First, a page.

So after all the candy and character play of the best holiday of all is finished, and the last wrappers are still blowing around in your yard with the leaves, and long after that sad jack-o-lantern slowly collapses from bright shiny orange to a sad yellow with gross hair, fall is still creeping along.
To be honest, this is the best time of year, end of story. I know some of you weirdos out there like winter best, with its cold, dark days, or even spring with all its new colors, hopeful glimmers, and reemerging critters. I’d even guess that a few of you more truly depraved individuals love summer most of all, the heat, the sweat, and the humidity that turns the air to soup, the clouds of mosquitoes that seem only to dissipate to make room for more mosquitoes, and to y’all I will just say humbly, yet forcefully, you are incorrect. It’s all about the fall.
On this farm, we are winding down the busiest parts of the year, cleaning all the piles of forgotten projects, and harvesting all the root crops. We are busy tucking in all the plants that go year-round and looking out at all the amazing colors that the trees make as they start to take their clothes off for the rest of the year, and we are finally getting to breathe a little after another awesome season of abundance.
It’s real easy to get mired down in the day-to-day minutia when you’re endlessly picking cherry tomatoes, or weeding beans for what seems like days, and it gets easy to question why anyone with a functional brain would choose to do this for a living. But then, just around the breaking point of your spirit and back, we get this amazing gift. The light starts to change and all the landscape looks more picturesque than the Piedmont ever should. The days start getting more tastefully temperate, and of course the rains come back and re-green the scorched fields; they make the cole crops jump overnight, and the cold starts creeping in slowly letting you know to clean the mold off your stored winter clothes. I’m reminded why I like doing this so much, and when that happens for me, it’s like early Christmas.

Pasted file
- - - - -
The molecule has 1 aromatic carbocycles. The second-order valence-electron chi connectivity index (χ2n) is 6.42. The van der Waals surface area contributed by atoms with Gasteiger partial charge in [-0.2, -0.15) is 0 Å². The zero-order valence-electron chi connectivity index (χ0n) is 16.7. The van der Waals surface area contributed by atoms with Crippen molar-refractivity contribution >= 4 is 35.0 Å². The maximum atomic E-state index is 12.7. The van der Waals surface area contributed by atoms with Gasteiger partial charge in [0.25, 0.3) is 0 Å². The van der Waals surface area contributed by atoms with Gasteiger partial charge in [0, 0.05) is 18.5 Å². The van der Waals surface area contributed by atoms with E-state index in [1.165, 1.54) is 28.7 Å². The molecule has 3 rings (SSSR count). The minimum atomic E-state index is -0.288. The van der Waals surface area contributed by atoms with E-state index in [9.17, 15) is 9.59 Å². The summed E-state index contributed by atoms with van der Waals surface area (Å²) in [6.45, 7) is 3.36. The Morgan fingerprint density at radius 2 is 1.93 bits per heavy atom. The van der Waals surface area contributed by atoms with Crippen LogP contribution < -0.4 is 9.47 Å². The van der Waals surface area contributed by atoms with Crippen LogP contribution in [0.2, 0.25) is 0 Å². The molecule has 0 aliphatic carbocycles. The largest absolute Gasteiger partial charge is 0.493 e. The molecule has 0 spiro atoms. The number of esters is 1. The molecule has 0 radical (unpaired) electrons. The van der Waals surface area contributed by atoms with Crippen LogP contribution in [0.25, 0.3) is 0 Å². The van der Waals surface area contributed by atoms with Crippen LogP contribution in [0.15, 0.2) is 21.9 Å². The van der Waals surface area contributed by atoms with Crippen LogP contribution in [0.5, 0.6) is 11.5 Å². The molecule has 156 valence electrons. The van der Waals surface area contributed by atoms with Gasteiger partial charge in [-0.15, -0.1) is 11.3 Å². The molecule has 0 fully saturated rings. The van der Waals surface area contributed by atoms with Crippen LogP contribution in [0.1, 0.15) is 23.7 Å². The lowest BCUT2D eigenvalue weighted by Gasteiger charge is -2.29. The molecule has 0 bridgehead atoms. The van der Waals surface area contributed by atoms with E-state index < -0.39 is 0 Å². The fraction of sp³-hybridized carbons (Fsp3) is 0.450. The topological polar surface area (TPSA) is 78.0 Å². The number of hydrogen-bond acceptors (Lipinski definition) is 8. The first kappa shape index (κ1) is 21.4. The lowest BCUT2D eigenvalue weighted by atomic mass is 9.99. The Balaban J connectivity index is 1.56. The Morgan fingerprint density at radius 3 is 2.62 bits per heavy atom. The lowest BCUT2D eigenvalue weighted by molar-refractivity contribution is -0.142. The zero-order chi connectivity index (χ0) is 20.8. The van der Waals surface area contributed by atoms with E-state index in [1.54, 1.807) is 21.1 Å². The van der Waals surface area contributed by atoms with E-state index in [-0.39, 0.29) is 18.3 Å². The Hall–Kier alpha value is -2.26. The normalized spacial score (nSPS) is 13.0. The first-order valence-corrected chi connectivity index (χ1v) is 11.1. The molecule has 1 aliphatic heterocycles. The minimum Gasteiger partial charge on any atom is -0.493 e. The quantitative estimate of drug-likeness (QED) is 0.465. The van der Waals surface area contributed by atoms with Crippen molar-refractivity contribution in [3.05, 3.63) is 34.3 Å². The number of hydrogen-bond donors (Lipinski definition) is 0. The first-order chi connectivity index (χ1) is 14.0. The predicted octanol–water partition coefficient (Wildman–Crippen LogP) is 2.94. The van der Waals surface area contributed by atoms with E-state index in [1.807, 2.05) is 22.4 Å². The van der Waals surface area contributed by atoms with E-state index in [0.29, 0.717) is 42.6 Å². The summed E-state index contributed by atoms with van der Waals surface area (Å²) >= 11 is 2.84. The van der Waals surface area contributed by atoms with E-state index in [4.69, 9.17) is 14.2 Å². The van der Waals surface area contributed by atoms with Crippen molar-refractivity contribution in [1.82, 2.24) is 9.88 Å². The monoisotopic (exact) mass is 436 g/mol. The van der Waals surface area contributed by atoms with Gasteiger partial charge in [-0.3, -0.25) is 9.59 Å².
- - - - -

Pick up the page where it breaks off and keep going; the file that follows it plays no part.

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For someone who spends most every day outside, rain or shine, it is such a treat to live where we do, where it’s possible to farm year-round with minimal tricks and infrastructure. It’s apparent when the plants seem happiest, and all the factors that affect them seem to be cooperating for their benefit this time. We have a beautiful fall patch of greens this year. I would say it’s the best we have ever produced. It was touch and go for several hot, droughty weeks of hand watering each baby plant, but just like me they seem to come alive at this season change in particular.
I was saying all this to a friend the other night, and she said the craziest thing to me: “I’m not really that into it, all that change is a bit depressing.”
Time out, what?
What about the colors, the light? What about these giant kale plants, and the later start time for work? Are you crazy? Are you just trying to let the terrorists win? She said she can appreciate it, but only because she knows that we are supposed to be living more like plants and following a more seasonal cycle.
Yep, that’s right. In the winter we are supposed to be focused on our root growth and on hibernation, so reading Patrick O’Brien books and drinking hot toddies? Check.
In the spring we are supposed to get excited showing off all the new leaves we got, making colorful displays, and soaking up all the nutrients we can, right? So fill the greenhouse and the field with baby plants, and start smiling at flowers and bees, got it.
When the heat of summer comes in we are supposed to do our best production, but also to look for every opportunity to have a bit of water – sweat, pick tomatoes, swim, swim, done.
But when the fall comes, we are supposed to either get killed by the first frost or take our time showing off and converting all our sugars to starches to stockpile food for the cold. So if I have this right, and I think I do, just like the trees in my yard I need to be like a plant. I need to pack on a few pounds, put on lots colorful clothes, then slowly take them off and toss them all across the yard, then I need to stand there for the whole neighborhood to see, until spring comes back around. Might be a long winter.
George O’Neal operates Lil Farm in Timberlake and is a member of the Carrboro and Durham farmers markets. You can reach him at firstname.lastname@example.org